Alliances form in growing pharmaceutical market

Updated: 2011-08-03 15:13

By Ariel Tung (China Daily)

  Comments() Print Mail Large Medium  Small 分享按钮 0

NEW YORK — China’s fast-growing drug market is a huge draw to Western pharmaceutical companies that are seeking collaborations with Chinese companies to address the specific healthcare needs of the Chinese people.

Meanwhile, one Chinese drug company is making inroads in the United States market.

Huahai Pharmaceuticals wants to set itself apart from other local companies by planting a footprint in the US market. It became the first Chinese company to get Food and Drug Administration (FDA) approval to export its pills to the US in 2007.

China is now the world’s third-largest pharmaceutical market and is expected to grow 25 to 27 percent to more than $50 million this year, according to the healthcare consultancy IMS. China is also expected to surpass Japan to be the world’s second-largest medicine market after the US by 2016.

The growing middle class and demand for better healthcare are attributed to such “incredible growth”, although the expansion of healthcare systems by the Chinese government certainly plays a significant role, said Yin Xudong, chairman of Novartis China.

Yin added that more than 90 percent of the population of 1.3 billion people are now covered by some form of health insurance, thus making medicine more affordable to the Chinese people.

Boosting the pharmaceutical industry is part of the healthcare reforms under the 12th Five-Year Plan (2011-2016). The Chinese government recently announced its decision to increase spending on healthcare by 16.3 percent this year to around $26 billion.

An aging population and different lifestyle choices have made chronic diseases the biggest burden. Lung cancer, stroke, heart disease and diabetes account for more than 80 percent of all deaths in the country, according to Yin.

In 2009, Novartis announced it would invest $1 billion in research and development in China over the next five years that included a significant expansion of the Novartis Institute of BioMedical Research in Shanghai. Novartis also invested $250 million to build a new global technical center in Changshu to develop and manufacture active pharmaceutical ingredients (API).

In March, Novartis expanded its presence in the Chinese vaccine market by acquiring an 85 percent stake in Zhejiang Tianyuan Bio-Pharmaceutical Co Ltd, one of the largest private vaccine companies in China.

Partnerships with the Chinese government and local and multinational pharmaceutical companies will be a critical part of Pfizer’s expansion in China, said Evan Goldberg, director of strategy and business development for Pfizer China.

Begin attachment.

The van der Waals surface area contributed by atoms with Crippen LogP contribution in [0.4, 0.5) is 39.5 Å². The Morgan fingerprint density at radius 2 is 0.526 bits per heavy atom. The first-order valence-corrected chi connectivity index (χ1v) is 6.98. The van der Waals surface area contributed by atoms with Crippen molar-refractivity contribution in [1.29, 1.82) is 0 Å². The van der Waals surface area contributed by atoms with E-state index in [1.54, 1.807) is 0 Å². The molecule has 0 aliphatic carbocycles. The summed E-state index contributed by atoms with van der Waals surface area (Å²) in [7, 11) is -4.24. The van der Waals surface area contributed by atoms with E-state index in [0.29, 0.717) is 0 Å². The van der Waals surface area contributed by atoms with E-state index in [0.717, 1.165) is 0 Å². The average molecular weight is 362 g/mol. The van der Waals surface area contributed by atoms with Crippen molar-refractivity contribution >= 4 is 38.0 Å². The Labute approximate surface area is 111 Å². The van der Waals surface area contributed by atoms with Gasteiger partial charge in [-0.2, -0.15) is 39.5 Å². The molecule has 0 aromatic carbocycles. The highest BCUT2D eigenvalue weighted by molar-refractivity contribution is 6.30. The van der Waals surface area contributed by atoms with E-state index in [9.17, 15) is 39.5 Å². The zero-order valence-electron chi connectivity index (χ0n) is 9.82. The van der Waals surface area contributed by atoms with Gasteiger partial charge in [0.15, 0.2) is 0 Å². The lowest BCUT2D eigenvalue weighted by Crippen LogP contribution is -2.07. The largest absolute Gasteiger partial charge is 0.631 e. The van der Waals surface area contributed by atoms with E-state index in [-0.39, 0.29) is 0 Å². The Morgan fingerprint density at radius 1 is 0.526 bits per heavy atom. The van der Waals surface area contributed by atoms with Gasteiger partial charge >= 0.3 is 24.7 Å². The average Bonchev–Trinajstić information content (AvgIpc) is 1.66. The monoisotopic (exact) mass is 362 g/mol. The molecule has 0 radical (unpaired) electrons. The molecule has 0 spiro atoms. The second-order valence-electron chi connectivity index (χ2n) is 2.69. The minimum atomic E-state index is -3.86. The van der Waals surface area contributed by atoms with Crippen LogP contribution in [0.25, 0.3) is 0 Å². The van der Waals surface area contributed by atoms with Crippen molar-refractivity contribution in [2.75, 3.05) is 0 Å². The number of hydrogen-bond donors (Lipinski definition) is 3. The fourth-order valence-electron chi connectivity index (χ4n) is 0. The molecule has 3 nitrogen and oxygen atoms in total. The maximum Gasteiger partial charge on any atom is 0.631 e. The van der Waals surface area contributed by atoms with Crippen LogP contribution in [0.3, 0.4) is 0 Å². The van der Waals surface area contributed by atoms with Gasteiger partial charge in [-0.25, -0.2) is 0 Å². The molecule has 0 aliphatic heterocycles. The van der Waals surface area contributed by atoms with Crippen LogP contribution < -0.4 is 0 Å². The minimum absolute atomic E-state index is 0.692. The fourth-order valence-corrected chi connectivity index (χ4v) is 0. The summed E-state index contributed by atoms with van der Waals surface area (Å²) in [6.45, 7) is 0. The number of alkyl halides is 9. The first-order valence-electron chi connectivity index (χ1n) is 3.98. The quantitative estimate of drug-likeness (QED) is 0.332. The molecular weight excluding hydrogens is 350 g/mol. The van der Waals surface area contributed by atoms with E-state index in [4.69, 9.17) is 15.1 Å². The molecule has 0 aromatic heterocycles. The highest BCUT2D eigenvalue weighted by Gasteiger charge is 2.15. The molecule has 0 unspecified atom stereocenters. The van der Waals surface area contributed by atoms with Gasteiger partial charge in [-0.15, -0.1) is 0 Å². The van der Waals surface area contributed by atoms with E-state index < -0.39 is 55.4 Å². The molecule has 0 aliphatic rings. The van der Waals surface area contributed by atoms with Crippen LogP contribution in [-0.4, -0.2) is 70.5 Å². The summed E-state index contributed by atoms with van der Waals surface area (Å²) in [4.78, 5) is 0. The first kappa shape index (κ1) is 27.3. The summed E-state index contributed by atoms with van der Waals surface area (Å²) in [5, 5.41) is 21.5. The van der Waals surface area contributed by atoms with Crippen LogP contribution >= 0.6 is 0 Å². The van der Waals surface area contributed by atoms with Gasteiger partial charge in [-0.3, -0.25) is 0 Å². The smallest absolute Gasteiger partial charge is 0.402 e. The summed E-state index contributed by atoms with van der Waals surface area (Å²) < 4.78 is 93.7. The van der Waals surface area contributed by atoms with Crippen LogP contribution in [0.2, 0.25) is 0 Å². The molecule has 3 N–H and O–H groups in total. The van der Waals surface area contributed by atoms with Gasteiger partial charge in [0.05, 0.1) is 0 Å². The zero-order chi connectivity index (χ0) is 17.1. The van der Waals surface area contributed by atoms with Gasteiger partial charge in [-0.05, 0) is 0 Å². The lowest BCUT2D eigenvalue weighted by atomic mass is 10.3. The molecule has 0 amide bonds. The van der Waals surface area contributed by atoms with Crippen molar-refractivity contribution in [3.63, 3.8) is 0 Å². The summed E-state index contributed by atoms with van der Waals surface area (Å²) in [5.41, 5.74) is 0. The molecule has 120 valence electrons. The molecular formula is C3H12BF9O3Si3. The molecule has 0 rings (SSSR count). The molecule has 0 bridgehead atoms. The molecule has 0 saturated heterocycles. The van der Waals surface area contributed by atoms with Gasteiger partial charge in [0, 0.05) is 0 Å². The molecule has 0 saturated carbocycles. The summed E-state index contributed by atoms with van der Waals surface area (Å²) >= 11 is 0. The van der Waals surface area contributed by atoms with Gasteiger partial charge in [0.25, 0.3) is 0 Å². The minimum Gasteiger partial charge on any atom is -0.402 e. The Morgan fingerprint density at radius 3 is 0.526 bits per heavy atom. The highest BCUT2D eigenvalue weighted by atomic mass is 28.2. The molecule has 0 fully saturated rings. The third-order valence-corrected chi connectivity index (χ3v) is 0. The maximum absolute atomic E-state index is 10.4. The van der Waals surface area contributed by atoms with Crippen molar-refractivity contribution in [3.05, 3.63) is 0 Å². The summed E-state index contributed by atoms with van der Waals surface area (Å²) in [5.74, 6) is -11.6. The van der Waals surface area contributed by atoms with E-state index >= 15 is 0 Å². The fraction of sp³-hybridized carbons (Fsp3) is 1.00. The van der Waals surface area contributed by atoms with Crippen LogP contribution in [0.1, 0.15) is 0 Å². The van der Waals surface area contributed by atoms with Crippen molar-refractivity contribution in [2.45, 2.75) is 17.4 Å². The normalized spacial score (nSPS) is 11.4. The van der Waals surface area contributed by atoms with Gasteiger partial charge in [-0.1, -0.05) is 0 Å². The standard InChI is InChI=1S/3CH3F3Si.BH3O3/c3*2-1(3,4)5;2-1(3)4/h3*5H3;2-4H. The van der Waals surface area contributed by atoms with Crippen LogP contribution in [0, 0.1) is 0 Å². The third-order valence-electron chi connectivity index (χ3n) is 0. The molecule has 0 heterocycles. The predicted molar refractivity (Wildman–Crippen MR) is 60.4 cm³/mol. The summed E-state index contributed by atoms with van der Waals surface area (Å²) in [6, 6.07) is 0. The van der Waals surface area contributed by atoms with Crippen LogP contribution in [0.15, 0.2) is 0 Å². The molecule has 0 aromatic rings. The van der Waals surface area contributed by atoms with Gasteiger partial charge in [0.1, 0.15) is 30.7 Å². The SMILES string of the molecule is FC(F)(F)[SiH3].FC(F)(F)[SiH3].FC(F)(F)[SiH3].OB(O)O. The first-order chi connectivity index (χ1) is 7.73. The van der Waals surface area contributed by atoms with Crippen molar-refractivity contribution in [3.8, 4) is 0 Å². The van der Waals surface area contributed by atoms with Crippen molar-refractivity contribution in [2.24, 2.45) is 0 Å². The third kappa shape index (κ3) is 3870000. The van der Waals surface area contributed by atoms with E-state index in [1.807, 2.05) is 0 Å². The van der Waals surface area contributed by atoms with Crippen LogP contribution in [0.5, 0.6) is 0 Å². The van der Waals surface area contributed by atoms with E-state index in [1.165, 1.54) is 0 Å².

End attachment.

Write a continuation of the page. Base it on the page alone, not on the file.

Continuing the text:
In 2009, Pfizer acquired Wyeth, a manufacturer of over-the-counter drugs based in New Jersey. The two are operating as one entity in China. “Wyeth definitely enriched Pfizer’s portfolio in the area of vaccines, medicine for mental health and other biologics for the China market, while Pfizer has a bigger and stronger marketing presence in China,” said Goldberg.

Pfizer, which has been in China since 1980, aims to build a stronger position in vaccines and biologic medicine, and to go into new cities and rural areas.

The government’s support has made China’s pharmaceuticals grow faster in lower-tier cities and the countryside than the major cities, said Goldberg.

Pfizer recently forged two significant partnerships with Chinese companies. In January, Pfizer announced a joint venture with Zhejiang Hisun Pharmaceuticals to manufacture high quality branded generic drugs. In China, branded generics account for 60 percent of the domestic market.

“The two companies can build a generic drug business in China that really stands out from the local pharmaceutical companies giving customers confidence in the high quality of our medicine,” said Goldberg.

In April, Pfizer signed a Memorandum of Understanding with its top distributor, Shanghai Pharmaceutical Co, to explore business opportunities in China. This partnership matches Pfizer’s capabilities in developing innovative medicines with Shanghai Pharmaceutical’s reach in the China market.

“Our intent to explore a range of business opportunities with Shanghai Pharmaceutical is an example of our commitment to expand our presence in China in collaboration with the local industry,” said David Simmons, president and general manager of emerging markets and established products at Pfizer, in a statement.

Although China’s drug market abounds with immense opportunities, homegrown Huahai established its first US operation in October 2004. Based in Cranbury, N.J., Huahai US Inc began by supplying API to some of the world’s leading pharmaceutical corporations such as Novartis and Merck.

Today, the company is selling its first cardiovascular pill in the US. According to Du Jun, CEO of Huahai US, the company expects to launch more than 50 products over the next five years. Huahai is also the first Chinese company to compete with Indian pharmaceutical companies in the US.

“A generic drug made by a US company used to be about 70 percent of the price of a branded drug. When India broke into the US market, the price of its generic drug was about 10 percent of the branded drugs. Now, Chinese companies can offer even lower prices,” said Du.

According to Du, Huahai is investing heavily in its domestic market. At the same time, it is trying to go global.

“You need to have a global perspective. No matter how fast the China market is growing, the US pharmaceutical marketis still No 1 in the world. We need to have a presence in the US. The potential for Chinese drugs in the US is huge. This is just a start,” said Du.